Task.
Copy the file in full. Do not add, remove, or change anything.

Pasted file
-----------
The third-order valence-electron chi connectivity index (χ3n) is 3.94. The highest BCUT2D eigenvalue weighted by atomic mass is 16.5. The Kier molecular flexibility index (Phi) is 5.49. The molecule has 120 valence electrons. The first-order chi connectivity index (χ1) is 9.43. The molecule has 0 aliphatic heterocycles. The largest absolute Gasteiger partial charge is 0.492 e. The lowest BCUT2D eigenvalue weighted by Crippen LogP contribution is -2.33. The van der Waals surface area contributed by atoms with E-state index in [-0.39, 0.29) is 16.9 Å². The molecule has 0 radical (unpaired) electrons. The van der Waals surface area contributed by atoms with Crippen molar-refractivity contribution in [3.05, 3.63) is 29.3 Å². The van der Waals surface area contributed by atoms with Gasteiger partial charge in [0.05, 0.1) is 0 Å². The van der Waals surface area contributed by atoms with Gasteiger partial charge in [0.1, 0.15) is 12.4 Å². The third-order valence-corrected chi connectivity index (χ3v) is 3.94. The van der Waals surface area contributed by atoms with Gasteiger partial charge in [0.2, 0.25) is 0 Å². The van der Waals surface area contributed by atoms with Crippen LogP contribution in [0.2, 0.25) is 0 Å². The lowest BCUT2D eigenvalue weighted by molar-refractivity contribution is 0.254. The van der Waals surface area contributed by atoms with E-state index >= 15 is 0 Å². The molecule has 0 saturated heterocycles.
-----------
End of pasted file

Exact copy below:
The third-order valence-electron chi connectivity index (χ3n) is 3.94. The highest BCUT2D eigenvalue weighted by atomic mass is 16.5. The Kier molecular flexibility index (Phi) is 5.49. The molecule has 120 valence electrons. The first-order chi connectivity index (χ1) is 9.43. The molecule has 0 aliphatic heterocycles. The largest absolute Gasteiger partial charge is 0.492 e. The lowest BCUT2D eigenvalue weighted by Crippen LogP contribution is -2.33. The van der Waals surface area contributed by atoms with E-state index in [-0.39, 0.29) is 16.9 Å². The molecule has 0 radical (unpaired) electrons. The van der Waals surface area contributed by atoms with Crippen molar-refractivity contribution in [3.05, 3.63) is 29.3 Å². The van der Waals surface area contributed by atoms with Gasteiger partial charge in [0.05, 0.1) is 0 Å². The van der Waals surface area contributed by atoms with Gasteiger partial charge in [0.1, 0.15) is 12.4 Å². The third-order valence-corrected chi connectivity index (χ3v) is 3.94. The van der Waals surface area contributed by atoms with Gasteiger partial charge in [0.2, 0.25) is 0 Å². The van der Waals surface area contributed by atoms with Crippen LogP contribution in [0.2, 0.25) is 0 Å². The lowest BCUT2D eigenvalue weighted by molar-refractivity contribution is 0.254. The van der Waals surface area contributed by atoms with E-state index >= 15 is 0 Å². The molecule has 0 saturated heterocycles.